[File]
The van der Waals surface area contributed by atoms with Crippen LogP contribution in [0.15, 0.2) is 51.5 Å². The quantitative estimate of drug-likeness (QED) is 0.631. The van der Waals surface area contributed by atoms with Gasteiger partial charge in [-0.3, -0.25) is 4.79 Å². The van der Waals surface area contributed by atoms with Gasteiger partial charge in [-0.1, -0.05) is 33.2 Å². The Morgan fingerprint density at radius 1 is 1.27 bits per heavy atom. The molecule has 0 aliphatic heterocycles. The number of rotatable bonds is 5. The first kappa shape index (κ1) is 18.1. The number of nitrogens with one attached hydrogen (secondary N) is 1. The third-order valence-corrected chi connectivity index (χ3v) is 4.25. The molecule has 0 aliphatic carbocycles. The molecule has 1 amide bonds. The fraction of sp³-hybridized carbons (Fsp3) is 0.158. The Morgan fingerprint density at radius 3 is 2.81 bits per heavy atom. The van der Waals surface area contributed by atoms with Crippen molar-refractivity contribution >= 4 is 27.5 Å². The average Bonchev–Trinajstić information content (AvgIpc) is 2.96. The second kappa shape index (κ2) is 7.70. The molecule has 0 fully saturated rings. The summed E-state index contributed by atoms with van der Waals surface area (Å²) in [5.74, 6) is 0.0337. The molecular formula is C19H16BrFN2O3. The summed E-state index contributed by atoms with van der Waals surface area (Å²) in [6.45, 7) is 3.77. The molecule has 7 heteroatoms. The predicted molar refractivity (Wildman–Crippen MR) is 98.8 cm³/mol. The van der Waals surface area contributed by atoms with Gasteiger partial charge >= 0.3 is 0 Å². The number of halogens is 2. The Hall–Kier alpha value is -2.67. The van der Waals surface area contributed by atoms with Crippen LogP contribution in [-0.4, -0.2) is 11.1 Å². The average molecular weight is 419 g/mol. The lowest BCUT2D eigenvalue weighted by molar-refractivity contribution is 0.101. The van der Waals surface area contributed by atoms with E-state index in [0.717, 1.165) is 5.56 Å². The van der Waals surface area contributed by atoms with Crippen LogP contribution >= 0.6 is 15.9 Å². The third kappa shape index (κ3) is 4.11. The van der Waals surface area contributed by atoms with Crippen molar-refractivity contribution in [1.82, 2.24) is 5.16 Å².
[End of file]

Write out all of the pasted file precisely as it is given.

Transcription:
The van der Waals surface area contributed by atoms with Crippen LogP contribution in [0.15, 0.2) is 51.5 Å². The quantitative estimate of drug-likeness (QED) is 0.631. The van der Waals surface area contributed by atoms with Gasteiger partial charge in [-0.3, -0.25) is 4.79 Å². The van der Waals surface area contributed by atoms with Gasteiger partial charge in [-0.1, -0.05) is 33.2 Å². The Morgan fingerprint density at radius 1 is 1.27 bits per heavy atom. The molecule has 0 aliphatic heterocycles. The number of rotatable bonds is 5. The first kappa shape index (κ1) is 18.1. The number of nitrogens with one attached hydrogen (secondary N) is 1. The third-order valence-corrected chi connectivity index (χ3v) is 4.25. The molecule has 0 aliphatic carbocycles. The molecule has 1 amide bonds. The fraction of sp³-hybridized carbons (Fsp3) is 0.158. The Morgan fingerprint density at radius 3 is 2.81 bits per heavy atom. The van der Waals surface area contributed by atoms with Crippen molar-refractivity contribution >= 4 is 27.5 Å². The average Bonchev–Trinajstić information content (AvgIpc) is 2.96. The second kappa shape index (κ2) is 7.70. The molecule has 0 fully saturated rings. The summed E-state index contributed by atoms with van der Waals surface area (Å²) in [5.74, 6) is 0.0337. The molecular formula is C19H16BrFN2O3. The summed E-state index contributed by atoms with van der Waals surface area (Å²) in [6.45, 7) is 3.77. The molecule has 7 heteroatoms. The predicted molar refractivity (Wildman–Crippen MR) is 98.8 cm³/mol. The van der Waals surface area contributed by atoms with Gasteiger partial charge >= 0.3 is 0 Å². The number of halogens is 2. The Hall–Kier alpha value is -2.67. The van der Waals surface area contributed by atoms with Crippen LogP contribution in [-0.4, -0.2) is 11.1 Å². The average molecular weight is 419 g/mol. The lowest BCUT2D eigenvalue weighted by molar-refractivity contribution is 0.101. The van der Waals surface area contributed by atoms with E-state index in [0.717, 1.165) is 5.56 Å². The van der Waals surface area contributed by atoms with Crippen LogP contribution >= 0.6 is 15.9 Å². The third kappa shape index (κ3) is 4.11. The van der Waals surface area contributed by atoms with Crippen molar-refractivity contribution in [1.82, 2.24) is 5.16 Å².